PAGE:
Students cannot hope to learn, particularly in an age of online and hybrid courses, without a roof over their heads, food to eat, or basic needs addressed. In the spring of 2020, a full 58 percent of college students, including 71 percent of Black students, reported insecurity in addressing basic needs such as food and housing, according to a report from the Hope Center for College, Community, and Justice.22

To address this, earlier in the pandemic Governor Whitmer signed several executive orders that created an eviction moratorium and offered payments to landlords in return for keeping renters in their homes. Additionally, the Centers for Disease Control and Prevention (CDC) issued guidance that limited evictions for many households through the end of 2020, though many tenants were unaware or had to deal with paperwork and bureaucracy to ensure their eligibility to stay in their homes. And certainly, many families who were rent-burdened before the crisis are likely to continue to struggle to repay once moratoria have been lifted and the recovery drags on.

It is not enough to offer a halt to evictions. Michigan must offer real rent relief and affordable housing for all families, especially those that include someone hoping to attend school. For students, tuition makes up only 20 percent of the cost of attending community college nationwide; the rest consists of housing, food, transportation, childcare, and other necessary expenses. For example, Michigan has the highest cost of car insurance in the country, an expense that can eat at the budget of commuter students who disproportionately attend community college. Any one of these costs could be the difference between enrolling and dropping out, or taking on unpayable debt.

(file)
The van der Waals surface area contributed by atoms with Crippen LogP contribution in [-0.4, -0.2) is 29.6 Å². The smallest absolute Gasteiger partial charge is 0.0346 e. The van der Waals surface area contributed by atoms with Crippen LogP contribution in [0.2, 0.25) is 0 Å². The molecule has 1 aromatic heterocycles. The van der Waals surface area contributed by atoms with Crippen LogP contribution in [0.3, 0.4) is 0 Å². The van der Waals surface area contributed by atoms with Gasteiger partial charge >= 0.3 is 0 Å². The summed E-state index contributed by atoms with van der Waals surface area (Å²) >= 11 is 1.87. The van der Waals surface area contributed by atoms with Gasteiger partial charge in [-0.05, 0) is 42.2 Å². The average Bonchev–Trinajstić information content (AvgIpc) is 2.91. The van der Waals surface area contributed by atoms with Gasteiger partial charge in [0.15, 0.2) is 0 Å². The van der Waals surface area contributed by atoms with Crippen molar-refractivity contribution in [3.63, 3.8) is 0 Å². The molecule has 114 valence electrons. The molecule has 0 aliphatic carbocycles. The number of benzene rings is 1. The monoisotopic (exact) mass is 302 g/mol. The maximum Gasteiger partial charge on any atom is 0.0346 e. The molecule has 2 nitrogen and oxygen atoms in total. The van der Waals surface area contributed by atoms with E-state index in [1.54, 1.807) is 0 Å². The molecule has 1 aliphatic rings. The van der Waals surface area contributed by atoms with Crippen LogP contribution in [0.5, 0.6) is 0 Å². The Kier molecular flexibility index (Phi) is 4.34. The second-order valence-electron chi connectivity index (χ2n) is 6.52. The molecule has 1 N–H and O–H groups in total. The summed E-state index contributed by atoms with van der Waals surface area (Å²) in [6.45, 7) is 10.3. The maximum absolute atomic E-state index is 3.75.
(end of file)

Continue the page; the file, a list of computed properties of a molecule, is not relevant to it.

These needs can be met as a part of any free college program or through other policy mechanisms. For example, lawmakers should increase the supply of available affordable rental units to Michigan families23  and address the 85 percent of low-income households in the state who are cost-burdened by housing. And especially considering the contingent and remote nature of learning facing most students across the state, lawmakers should create an additional fund that increases financial aid for those living off-campus or provides cash assistance to pay rent or other needs. Funds could be expanded for students who are parents, who make up over a quarter of all college students nationwide. 

Policy 5. Bold and Targeted Loan Forgiveness and Protection for Current Borrowers

While most student debt comes in the form of federal loans, there is nothing stopping states from addressing the burden of student debt for their residents. Michiganders hold $49 billion in federal student loans—and while borrowers were exempt from making payments through the end of 2020 due to the CARES Act and an executive order from the Trump administration, that debt will still be on the books awaiting repayment when the federal government deems the economic crisis to be less of a worry.